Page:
Let’s say that someone – your boss, your mother, your teacher, or whomever, requests a specific favor or action of you. And let’s say that the request is politely delivered. However, instead of simply obliging this person, you get angry. The voices pipe up and run your mind in circles, pulling you away from what you need to accomplish.
Why does this happen? Well, consider the pattern of your thoughts as you react negatively toward what’s being asked of you. Is it that you feel controlled by the person who is doing the asking? Is it that you feel above the task… as though your mind could be better spent solving a more complex problem? Or, is it that the task itself is needless, and you see a better way of resolving the issue?
If it’s the latter, then you might just consider breaking free from the situation you are currently in. Maybe you work at a job that doesn’t excite you. Maybe you live with someone who doesn’t share a “live and let live” attitude. Maybe you feel that you have good ideas, but you aren’t able to exercise them.
I think that when people fall into a routine, they’re less likely to recognize when someone is impinging on their right to free will. That’s because they’re so used to doing the same things over and over, that the “wrong” things start to feel “right” because they’re familiar – and familiarity is comfortable. But if you listen to those voices in your head, they might just be hearkening you to the beat of a new drum – your own!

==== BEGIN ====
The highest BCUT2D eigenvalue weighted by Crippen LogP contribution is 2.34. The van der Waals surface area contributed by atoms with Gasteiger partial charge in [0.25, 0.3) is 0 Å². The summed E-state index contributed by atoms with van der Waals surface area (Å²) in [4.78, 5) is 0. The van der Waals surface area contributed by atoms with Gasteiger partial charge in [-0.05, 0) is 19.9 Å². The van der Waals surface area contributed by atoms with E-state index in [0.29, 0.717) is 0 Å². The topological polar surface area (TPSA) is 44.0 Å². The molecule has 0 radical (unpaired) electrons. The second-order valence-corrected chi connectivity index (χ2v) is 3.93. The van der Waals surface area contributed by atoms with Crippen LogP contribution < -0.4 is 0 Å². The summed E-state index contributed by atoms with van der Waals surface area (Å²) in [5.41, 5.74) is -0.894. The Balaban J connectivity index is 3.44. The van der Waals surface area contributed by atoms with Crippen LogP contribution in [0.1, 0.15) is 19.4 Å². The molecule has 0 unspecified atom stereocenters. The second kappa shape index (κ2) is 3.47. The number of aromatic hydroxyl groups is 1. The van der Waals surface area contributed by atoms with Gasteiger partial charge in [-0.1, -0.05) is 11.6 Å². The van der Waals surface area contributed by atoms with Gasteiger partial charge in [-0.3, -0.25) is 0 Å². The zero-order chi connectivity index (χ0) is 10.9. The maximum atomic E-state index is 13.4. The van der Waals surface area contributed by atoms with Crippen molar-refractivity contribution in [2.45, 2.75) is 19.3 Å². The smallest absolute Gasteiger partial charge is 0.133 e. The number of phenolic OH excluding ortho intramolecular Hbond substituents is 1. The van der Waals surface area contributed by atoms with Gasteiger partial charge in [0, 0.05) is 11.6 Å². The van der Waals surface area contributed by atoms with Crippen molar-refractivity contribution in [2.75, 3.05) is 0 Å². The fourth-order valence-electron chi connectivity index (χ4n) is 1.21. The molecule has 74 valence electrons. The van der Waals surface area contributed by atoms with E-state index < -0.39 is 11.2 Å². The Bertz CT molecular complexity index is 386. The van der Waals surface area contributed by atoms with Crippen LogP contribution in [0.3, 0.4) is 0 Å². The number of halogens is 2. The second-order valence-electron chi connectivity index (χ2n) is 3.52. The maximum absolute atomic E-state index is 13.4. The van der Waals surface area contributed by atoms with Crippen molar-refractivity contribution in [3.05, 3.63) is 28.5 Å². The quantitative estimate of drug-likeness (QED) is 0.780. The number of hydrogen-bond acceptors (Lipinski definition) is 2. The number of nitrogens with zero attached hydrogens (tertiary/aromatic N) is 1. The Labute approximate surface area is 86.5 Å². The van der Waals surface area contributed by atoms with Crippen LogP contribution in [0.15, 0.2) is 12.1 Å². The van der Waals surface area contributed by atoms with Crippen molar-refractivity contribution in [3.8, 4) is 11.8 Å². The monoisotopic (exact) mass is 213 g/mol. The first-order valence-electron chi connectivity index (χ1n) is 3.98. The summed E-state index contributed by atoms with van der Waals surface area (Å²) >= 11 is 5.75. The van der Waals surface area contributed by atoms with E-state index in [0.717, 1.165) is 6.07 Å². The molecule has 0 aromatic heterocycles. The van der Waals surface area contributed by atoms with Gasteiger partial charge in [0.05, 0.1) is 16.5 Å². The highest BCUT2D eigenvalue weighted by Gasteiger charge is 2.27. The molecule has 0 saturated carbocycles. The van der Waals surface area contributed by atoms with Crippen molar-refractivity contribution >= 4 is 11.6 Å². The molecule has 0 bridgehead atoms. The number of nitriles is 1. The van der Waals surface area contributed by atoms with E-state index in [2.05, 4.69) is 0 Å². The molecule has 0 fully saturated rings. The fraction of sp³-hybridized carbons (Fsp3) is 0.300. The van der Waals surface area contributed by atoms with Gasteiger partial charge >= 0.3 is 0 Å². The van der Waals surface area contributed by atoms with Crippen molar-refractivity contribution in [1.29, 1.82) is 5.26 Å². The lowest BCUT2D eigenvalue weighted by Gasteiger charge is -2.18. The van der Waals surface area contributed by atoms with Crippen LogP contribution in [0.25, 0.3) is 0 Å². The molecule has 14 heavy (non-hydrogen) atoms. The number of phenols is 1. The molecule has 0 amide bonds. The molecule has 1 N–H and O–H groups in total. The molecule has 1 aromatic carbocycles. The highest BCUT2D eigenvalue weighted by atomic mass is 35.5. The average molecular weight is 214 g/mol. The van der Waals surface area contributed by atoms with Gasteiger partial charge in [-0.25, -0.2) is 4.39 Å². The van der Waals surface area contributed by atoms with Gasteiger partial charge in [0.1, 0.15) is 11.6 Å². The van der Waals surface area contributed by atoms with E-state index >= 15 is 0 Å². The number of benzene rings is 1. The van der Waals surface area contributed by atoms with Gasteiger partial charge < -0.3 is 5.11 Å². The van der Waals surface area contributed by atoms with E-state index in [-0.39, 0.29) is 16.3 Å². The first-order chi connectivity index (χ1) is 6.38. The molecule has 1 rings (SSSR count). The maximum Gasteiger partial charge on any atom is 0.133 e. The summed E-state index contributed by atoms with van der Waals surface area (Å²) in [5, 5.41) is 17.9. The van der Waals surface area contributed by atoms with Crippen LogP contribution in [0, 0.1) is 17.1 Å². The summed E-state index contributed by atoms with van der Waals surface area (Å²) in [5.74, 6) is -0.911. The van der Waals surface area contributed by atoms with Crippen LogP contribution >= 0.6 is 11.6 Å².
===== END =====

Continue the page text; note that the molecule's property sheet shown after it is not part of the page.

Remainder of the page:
Maybe, just maybe, the “voices” in your head have a message to share. The message is… it’s time for a change!
What can you do or say differently, to get those voices to start laughing and singing and cheering you on?
Care to share a story about a time when the “voices” inspired you to take action in your life? Leave your comment on the Slow Down Fast blog.
NEWSFLASH: I’ve added another chapter to my life by joining C.A.S.T. Recovery, a Los Angeles based outpatient drug rehab program which specializes in designing highly individualized recovery plans with appropriate professionals to support a client’s health, accountability, and success.